Text description provided by the architects. The History of Science Centre acts as a mediator bringing past Islamic sciences of the "golden age" in relation to the current university studies at the German University of Technology (GUtech) in Halban, Oman. The building aims to create a link between art and science with nature and geometry whilst symbolizing infinity and divinity.
Numerous innovative techniques were used to deliver the successful design of the project. The building is divided into two sections; an external geometrical standalone concrete shell enveloping the inner building.
The chosen geometric pattern of the shell structure was derived from the Qarawiyyin Mosque and University (AD 857) known as the centre of knowledge and science for the entire Mediterranean region. The width of the geometrical pattern changes according to the direction of the sun; controlling both the temperature and light of the space whilst adding to the architectural significance of the structure. The entire internal surface is inclined in accordance with the sun and wind direction to further assist with the temperature control element.
The main entrance to the building is highly defined by the purposely placed cut pattern. On the ground floor, a free-standing box protected and wrapped by the facade provides 1,200sqm of exhibition space. The area will be used as a temporary area for visiting exhibitions. This, together with a heritage research library, a coffee shop and a children’s play area overlook a dhow placed in the shallow birth; made to resemble a marina as a tribute to Oman’s prolific seafaring history. The dhow was specially made and built for the Centre using traditional building techniques as a replica of old Omani vessels.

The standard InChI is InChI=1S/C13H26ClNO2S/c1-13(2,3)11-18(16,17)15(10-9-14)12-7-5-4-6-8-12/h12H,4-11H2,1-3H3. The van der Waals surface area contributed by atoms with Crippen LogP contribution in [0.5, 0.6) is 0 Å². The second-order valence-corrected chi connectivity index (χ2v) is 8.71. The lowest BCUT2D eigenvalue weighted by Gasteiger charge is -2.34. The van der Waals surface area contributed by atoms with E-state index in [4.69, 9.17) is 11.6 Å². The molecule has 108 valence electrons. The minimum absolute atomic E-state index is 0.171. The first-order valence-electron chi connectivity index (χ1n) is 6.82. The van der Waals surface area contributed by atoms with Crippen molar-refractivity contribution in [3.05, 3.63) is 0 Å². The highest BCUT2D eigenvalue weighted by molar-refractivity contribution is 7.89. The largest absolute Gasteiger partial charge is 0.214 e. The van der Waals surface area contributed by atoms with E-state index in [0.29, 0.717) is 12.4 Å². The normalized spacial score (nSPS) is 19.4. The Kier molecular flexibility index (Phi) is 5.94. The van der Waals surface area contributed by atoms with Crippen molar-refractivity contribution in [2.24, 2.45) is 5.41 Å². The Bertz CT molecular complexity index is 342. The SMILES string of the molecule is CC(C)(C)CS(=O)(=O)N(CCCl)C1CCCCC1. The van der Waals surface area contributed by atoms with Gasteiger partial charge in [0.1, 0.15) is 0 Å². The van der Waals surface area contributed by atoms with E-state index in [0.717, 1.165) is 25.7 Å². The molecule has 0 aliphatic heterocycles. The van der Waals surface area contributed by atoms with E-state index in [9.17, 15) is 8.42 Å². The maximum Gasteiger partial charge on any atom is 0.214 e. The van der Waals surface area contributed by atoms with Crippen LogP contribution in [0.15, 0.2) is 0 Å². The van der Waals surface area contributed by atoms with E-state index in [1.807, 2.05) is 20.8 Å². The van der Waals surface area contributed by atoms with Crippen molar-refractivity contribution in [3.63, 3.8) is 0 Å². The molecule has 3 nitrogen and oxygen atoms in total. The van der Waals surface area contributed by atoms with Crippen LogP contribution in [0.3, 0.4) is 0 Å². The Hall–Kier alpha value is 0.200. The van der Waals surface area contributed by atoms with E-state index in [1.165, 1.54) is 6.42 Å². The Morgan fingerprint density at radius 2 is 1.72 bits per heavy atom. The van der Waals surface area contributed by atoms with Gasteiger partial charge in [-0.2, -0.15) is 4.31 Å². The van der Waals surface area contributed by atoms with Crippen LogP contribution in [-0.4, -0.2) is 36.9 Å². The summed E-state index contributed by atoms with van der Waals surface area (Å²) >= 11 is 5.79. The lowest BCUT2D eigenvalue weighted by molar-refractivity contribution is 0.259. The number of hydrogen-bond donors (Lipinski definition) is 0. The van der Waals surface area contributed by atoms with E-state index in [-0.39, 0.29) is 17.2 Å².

At the center of the building are two endless staircases creating an architectural journey rising to the first floor comprising the main exhibition of artifacts from around the globe, including an active sundial that utilizes a specific hole in the geometrical shell to tell the time. Each 2-scaled window pattern is derived from the hourly sunspots, arising from the sun’s position on 21st July 2016.
The Exhibition Gallery contains a range of international historical artifacts displaying the development of applied science from the early age of classical Greek-Roman era, through to the Islamic period and into the present society. The gallery is divided into three sections; the first segment holds a permeant exhibition displaying a diverse range of Mathematical, Geological, Navigational, Astrological, Optical and Mechanical instruments, artefacts and interactive displays. The second section contains the Scientific Library of History of Science. The final section is for educational programs which will be linked to the academic programs at the GUtech university.
The sloped central square in front of the university campus expands as a public area to the ground floor of the building. The central square is formed based on the lines of the geometrical pattern that extend to create a carpet-like effect with green islands and water features.
The project did not differ from the original design and has been constructed as per the given specifications as an exact replica of the original assembled model. The construction was finalized within schedule and budget parameters, with zero reported injuries and to full satisfaction and exceeded expectation from all involved parties. The first exhibition will be open to the public this late 2018.